Hydro Jetting Why Temperature Matters
It is possible to categorize hydro jetting in many different ways: electric, gas-powered, residential, or industrial. There is yet another classification, and that’s cold or hot water pressure power hydro jetting wash that you need to know. They also vary in many other ways, aside from the temperature of the water they use. They both have their pros and cons, of course, and learning more about each one will help you make a better choice on what temperature to use.
Cold Hydro Jetting
The mechanical force of a pressurized water jetting depends on cold water hydro jetters to dislodge debris from the surface that needs to be washed. Typically, this force is enough to break down most impurities, but when it comes to tackling oily or greasy stains that can be found on hard surfaces such as garage floors, pavements, and driveways, they are less effective. For some of the less harsh stains, the use of detergents helps a little, but oil and grease are just too much to handle for most cold Hydro Jetting.
To remove dirt, cold water power washers rely on high-pressure water jets, and the higher the number of PSI and GPM, the more efficient the pressure washer is. Coldwater power wash is good for removing debris of dirt only, but when it comes to oil and grease it would only harden the sticky surface making it harder to remove.
Hot Hydro Jetting (RECOMENDED)
Washing the dishes is the only example I can come up with to illustrate the efficacy of hot water units. That is right. Think about this.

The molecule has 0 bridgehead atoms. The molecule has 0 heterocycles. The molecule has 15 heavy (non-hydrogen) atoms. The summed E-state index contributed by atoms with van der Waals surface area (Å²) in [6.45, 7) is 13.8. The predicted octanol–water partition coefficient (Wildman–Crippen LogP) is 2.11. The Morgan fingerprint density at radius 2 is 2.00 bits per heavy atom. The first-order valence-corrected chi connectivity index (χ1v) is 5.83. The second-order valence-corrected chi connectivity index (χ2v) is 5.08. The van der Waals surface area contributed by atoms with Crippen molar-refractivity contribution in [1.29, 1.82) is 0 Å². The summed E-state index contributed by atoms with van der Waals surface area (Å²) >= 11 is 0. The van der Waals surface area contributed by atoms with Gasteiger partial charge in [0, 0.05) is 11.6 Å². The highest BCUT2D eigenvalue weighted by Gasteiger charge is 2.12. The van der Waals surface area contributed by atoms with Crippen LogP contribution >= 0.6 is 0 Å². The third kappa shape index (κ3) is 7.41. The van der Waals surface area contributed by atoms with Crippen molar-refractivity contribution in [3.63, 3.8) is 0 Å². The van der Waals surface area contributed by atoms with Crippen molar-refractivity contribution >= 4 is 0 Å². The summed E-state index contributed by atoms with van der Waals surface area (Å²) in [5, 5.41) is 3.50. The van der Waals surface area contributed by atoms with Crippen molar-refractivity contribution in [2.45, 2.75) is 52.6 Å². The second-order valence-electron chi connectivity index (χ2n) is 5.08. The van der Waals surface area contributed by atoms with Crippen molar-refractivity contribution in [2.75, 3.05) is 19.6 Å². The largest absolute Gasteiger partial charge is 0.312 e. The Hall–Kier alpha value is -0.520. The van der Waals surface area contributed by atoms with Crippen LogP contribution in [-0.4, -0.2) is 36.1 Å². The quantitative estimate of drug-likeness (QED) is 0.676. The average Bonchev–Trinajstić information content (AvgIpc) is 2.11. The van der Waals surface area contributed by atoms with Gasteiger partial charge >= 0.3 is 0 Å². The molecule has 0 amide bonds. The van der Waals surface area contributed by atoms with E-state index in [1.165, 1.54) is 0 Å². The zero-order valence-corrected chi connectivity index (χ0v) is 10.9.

You can use hot water along with some detergent when you wash greasy dishes since it is much more efficient than cold water ashing.
When it comes to pressure washers, it is the same.
Yeah, but why is it more effective to have hot water? Keep on to your seats because there are some empirical items I’m going to try and describe.
For starters, we need to look at stuff from a molecular point of view. Water molecules break free from their bonds when heated up to over 200F, that’s how you get steam. It is basically the same with grease and oil molecules. As temperatures rise, their energy levels increase and they can break free from the surfaces they are embedded in. Of course, hot water power washers also use the mechanical force of pressurized water to expel oil and grease particles from the surface. Finally, using soap breaks down the bonds created by grease and oil.
As mentioned, if you want to get surfaces spotless to the point that they are germ-free, hot water Hydro Jetting has the ability to generate steam that is very useful. Hot water and the high-pressure combo is, however, more powerful than just steam.
Therefore for sewer cleanup, it is easier to dissolve the build-up of oils, debris, and grease using hot pressurized water jetting.